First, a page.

Grains and seeds
Grains and seeds are too good to be used. Seeds are fashioned into at least three forms: grains, beans (legumes) and nuts.
Seeds reproduce themselves at rates of 100 to 1,000 times a year. They supply everything we need for food. If we choose to eat meat, it comes from animals whose flesh has been nourished by eating grain or seeds.
The scientific examination of seeds indicates that they could not have developed by random chance.Their unique qualities point to the fact that they were designed by a benevolent Creator. For this, let us consider the following evidence:
Making grains available to all people everywhere. Grains can be easily grown from the Arctic in the Northern Hemisphere to the Antarctic in the Southern Hemisphere.
Designer would have designed grains to have good storage life. Farmers frequently store grains in elevators or on the ground until buyers can be found. In the pyramids of Egypt, kernels of wheat found buried with the pharaohs can still be sprouted 4,000 years later.
All our nutritional needs are met by Seeds, including grains, nuts or legumes. What if only corn had evolved and we had no other grasses, grains or legumes containing the amino acid “lysine”? Without this single substance, humans and animals would not have survived.
In this complex world we need different seeds and grains for different nutrients, climates, altitudes and tastes. Almost any seed can be used for grain. More than 2,000 varieties of barley alone are available. People have always recognized the value of seeds. Not only has grain been used for food since the beginning, but it has also been used as money and a sign of wealth.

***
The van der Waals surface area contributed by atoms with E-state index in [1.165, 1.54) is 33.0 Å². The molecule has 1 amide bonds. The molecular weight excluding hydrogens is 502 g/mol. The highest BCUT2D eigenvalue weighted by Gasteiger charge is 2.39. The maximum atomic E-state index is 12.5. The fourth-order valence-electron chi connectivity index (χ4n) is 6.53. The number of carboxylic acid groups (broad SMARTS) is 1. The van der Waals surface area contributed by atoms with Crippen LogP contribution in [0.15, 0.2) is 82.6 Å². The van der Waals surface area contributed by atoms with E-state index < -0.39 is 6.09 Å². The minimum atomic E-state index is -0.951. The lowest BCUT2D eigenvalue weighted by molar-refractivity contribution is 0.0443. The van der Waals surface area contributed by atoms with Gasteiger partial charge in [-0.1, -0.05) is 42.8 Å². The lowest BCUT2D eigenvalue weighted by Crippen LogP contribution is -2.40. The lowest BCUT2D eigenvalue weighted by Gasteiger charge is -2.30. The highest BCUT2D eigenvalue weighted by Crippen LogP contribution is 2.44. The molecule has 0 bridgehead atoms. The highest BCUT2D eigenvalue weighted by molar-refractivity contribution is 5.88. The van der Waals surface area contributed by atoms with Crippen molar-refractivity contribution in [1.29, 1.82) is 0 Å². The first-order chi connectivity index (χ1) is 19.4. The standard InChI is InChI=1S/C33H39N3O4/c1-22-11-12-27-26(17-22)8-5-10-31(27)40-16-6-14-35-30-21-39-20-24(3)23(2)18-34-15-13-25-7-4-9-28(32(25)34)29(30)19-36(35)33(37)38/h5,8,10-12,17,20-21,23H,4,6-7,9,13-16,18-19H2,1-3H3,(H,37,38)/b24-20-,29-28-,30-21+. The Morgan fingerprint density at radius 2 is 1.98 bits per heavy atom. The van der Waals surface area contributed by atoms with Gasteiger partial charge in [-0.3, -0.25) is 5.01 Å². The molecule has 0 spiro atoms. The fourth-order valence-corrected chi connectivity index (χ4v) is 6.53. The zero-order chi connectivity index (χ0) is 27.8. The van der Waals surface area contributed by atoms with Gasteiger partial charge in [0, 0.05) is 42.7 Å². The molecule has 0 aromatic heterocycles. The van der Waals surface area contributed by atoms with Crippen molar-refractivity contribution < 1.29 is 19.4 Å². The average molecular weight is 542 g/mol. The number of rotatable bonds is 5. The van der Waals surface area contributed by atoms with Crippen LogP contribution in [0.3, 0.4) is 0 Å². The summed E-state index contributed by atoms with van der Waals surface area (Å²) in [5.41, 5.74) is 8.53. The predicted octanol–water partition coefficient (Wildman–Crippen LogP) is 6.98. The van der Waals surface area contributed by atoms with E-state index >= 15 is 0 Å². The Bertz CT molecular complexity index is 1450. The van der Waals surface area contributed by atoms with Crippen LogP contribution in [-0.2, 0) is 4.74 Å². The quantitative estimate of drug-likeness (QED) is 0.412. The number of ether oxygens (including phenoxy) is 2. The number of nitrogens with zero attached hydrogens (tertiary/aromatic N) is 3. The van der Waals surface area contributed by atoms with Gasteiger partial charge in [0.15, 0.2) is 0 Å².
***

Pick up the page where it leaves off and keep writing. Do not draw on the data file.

The basic features of grain include the hull, the bran, the endosperm and the embryo. Each part performs an essential function. Although the nutrients found in each layer is vastly different, each layer is vastly different, each layer of the ground-nut indicates that someone had our good in mind when he created it.
The chaff (hull) of a kernel of grain or seed is the part that is discarded or burned because it has no nutritional value. In addition, chaff is an irritant, causing the skin to itch. The hull surrounds and protects the inner portions of the grain, preserving its overall nutritious value.
The bran is well designed into several layers. Its waxy outer coat, which is called epicarp is another guard of both the nutrients and life of the kernel within. This outer coat has a high cellulose content that is not a nutrient, but it is the component that gives the kernel storage life and protects its ability to reproduce after its kind.
The nutrients start to deteriorate, once this outer layer is penetrated. As we progress inwardly toward the kernel of the grain, each layer has less cellulose but more vitamins, minerals, insoluble and soluble fiber and proteins. These proteins are of higher quality and useful for us. Some are enzymes which are important in allowing us to properly digest the rest of the kernel. This design makes the grain’s important nutrients more available to us.
The endosperm or starch part of the grain nourishes the embryo before the leaves have begun photosynthesis, which is the formation of carbohydrates by the action of light. These starches are stored in tiny packets separated by each other by gauze-thin membranes made of protein. These packets are like minute bundles of food that are released gradually. Eventually, the leaves and roots react with water, chlorophyll, sunlight, and the carbon dioxide in the air to make carbohydrates (CHO).
The embryo or germ is shaped like a kidney or a bean. Upon germination, the germ of a seed sprouts leaves and roots, which are one of the rich sources of vitamins B and E, and a rich source of the two essential fats and proteins.